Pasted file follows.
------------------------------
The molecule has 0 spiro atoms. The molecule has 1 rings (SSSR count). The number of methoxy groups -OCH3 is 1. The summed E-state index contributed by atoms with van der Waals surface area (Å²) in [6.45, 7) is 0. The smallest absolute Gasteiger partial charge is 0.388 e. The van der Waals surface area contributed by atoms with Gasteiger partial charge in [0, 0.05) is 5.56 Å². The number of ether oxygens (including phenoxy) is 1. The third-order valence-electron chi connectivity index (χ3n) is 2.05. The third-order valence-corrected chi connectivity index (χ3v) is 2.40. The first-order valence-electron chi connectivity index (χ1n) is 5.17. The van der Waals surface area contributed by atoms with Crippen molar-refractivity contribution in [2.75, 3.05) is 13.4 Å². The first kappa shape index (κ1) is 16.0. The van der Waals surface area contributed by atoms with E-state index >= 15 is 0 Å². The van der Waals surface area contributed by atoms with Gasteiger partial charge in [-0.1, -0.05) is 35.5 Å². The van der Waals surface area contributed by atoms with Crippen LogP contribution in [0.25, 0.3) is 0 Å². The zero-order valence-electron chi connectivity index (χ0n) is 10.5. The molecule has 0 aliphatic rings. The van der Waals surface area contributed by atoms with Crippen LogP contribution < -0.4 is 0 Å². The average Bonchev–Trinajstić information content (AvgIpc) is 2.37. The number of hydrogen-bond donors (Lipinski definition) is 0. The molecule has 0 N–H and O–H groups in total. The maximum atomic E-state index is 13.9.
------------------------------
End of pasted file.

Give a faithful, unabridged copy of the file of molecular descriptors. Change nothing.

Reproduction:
The molecule has 0 spiro atoms. The molecule has 1 rings (SSSR count). The number of methoxy groups -OCH3 is 1. The summed E-state index contributed by atoms with van der Waals surface area (Å²) in [6.45, 7) is 0. The smallest absolute Gasteiger partial charge is 0.388 e. The van der Waals surface area contributed by atoms with Gasteiger partial charge in [0, 0.05) is 5.56 Å². The number of ether oxygens (including phenoxy) is 1. The third-order valence-electron chi connectivity index (χ3n) is 2.05. The third-order valence-corrected chi connectivity index (χ3v) is 2.40. The first-order valence-electron chi connectivity index (χ1n) is 5.17. The van der Waals surface area contributed by atoms with Crippen molar-refractivity contribution in [2.75, 3.05) is 13.4 Å². The first kappa shape index (κ1) is 16.0. The van der Waals surface area contributed by atoms with E-state index >= 15 is 0 Å². The van der Waals surface area contributed by atoms with Gasteiger partial charge in [-0.1, -0.05) is 35.5 Å². The van der Waals surface area contributed by atoms with Crippen LogP contribution in [0.25, 0.3) is 0 Å². The zero-order valence-electron chi connectivity index (χ0n) is 10.5. The molecule has 0 aliphatic rings. The van der Waals surface area contributed by atoms with Crippen LogP contribution < -0.4 is 0 Å². The average Bonchev–Trinajstić information content (AvgIpc) is 2.37. The number of hydrogen-bond donors (Lipinski definition) is 0. The molecule has 0 N–H and O–H groups in total. The maximum atomic E-state index is 13.9.